The Covid-19 situation is causing disruption to working patterns, requiring employers to consider various obligations to employees.  There is a duty to protect the health and safety of all employees, which means protecting against the spread of the virus.  There is a duty to act reasonably towards all employees and to make reasonable adjustments for disabled employees.  Poor handling of a situation could result in legal claims for unfair constructive dismissal and in some circumstances, discrimination

What if you suspect that an employee may have been exposed to the coronavirus?

If you decide that an employee poses a risk, provided that the matter is dealt with proportionately and sensitively, you can require that employee to stay at home until the risk has passed.

Can you insist on them staying away from work?

If you decide that an employee poses a risk, provided that the matter is dealt with proportionately and sensitively, you can require that employee to stay at home for 14 days.

If the employee is showing signs of illness, ordinary sickness absence rules apply and they are entitled to Statutory Sick Pay (SSP) and any additional sick pay offered under the contract.   SSP is £94.25 per week and is paid from the fourth day of sickness.

What pay might they be entitled to?

Normally, there is no legal right to sick pay if an employee is not unwell.  However, The Health Protection (Coronavirus) Regulations 2020 mean that an employee who has been told to self-isolate by the NHS 111 service or has a written certificate from a GP is now deemed to be “incapable of work”.  Under the sick pay regulations they will be entitled to statutory sick pay (if eligible).

Where the employer has decided to send an apparently well employee home as a precaution – rather than in response to official advice, it would be prudent to pay normal salary.  Failing that, pay sick pay in accordance with their employment contract and SSP rules.  If it is only SSP that is due – rather than full pay – the employee may agree to home working or even taking holiday to keep normal income flowing.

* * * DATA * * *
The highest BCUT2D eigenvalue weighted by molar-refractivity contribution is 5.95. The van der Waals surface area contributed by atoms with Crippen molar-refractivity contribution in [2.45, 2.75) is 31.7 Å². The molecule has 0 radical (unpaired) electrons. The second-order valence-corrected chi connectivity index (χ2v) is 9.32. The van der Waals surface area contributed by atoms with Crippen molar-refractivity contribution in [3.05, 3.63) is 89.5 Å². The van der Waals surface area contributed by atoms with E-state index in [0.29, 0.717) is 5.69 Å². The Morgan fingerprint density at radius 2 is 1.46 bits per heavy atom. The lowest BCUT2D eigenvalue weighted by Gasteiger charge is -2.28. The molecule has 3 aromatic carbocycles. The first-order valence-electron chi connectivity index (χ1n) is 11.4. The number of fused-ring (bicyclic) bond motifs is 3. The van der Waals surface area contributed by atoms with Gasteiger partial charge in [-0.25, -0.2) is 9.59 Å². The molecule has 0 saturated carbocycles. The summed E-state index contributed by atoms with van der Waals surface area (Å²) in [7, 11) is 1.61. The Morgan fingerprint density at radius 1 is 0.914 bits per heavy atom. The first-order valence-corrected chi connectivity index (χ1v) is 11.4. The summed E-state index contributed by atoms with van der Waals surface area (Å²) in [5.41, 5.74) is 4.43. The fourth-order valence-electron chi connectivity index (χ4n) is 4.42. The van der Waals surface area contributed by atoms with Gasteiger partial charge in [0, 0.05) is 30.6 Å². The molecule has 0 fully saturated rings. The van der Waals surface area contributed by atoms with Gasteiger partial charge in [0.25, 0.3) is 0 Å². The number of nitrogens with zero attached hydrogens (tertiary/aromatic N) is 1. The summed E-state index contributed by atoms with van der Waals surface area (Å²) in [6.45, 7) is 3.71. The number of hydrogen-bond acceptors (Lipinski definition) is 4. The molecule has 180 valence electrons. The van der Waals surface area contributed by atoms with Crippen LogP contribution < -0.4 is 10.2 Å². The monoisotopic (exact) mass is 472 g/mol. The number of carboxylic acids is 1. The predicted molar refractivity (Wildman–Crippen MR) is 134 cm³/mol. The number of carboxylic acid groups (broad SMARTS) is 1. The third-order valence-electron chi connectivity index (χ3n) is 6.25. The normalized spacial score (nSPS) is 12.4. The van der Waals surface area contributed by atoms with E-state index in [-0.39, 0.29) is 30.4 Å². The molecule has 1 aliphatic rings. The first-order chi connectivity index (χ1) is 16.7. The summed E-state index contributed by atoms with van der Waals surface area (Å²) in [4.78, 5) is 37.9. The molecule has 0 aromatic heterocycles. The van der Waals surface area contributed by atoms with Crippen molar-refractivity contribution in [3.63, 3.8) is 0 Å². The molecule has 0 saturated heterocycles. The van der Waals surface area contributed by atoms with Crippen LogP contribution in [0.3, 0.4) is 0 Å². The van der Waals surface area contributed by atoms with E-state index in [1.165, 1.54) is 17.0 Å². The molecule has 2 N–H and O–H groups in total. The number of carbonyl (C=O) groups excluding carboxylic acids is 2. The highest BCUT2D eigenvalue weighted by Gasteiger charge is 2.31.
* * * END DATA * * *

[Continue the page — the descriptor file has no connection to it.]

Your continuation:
What if their child’s school closes?

If the child of an employee is sent home from school, requiring them to take care of that child, there is a legal right to emergency parental leave but there is no obligation to pay the employee for that.   Again, using annual leave or allowing home working are possible compromises here.

What if an employee does not want to go to work because they are worried about Covid-19?

If it is the employee who does not wish to attend work – for example, because of pregnancy, age or due to having an underlying health condition –  employers should consider their concerns in the light of the duty to provide a safe working environment.

A disability that puts an employee at greater risk from Covid-19 can require an employer to make reasonable adjustments to their working arrangements under the Equality Act.  Homeworking, adjusted hours, using annual leave or unpaid leave can all be discussed.

Finally, employers should ensure that health and safety is paramount and hygiene rules are enforced.  Any employee who does not comply with reasonable guidance on enhanced hygiene, for example, can be disciplined under the relevant company policy.

Let us know if we can help you!

Author: Sue Glover



twitter: @CloudLegals



CloudLegal is a tech-enabled legal support consultancy which promises practical commercial and jargon-free advice. We support all company matters, commercial contracts/ Ts & Cs (including software and IT), employment & HR as well as data protection matters. We have various services including: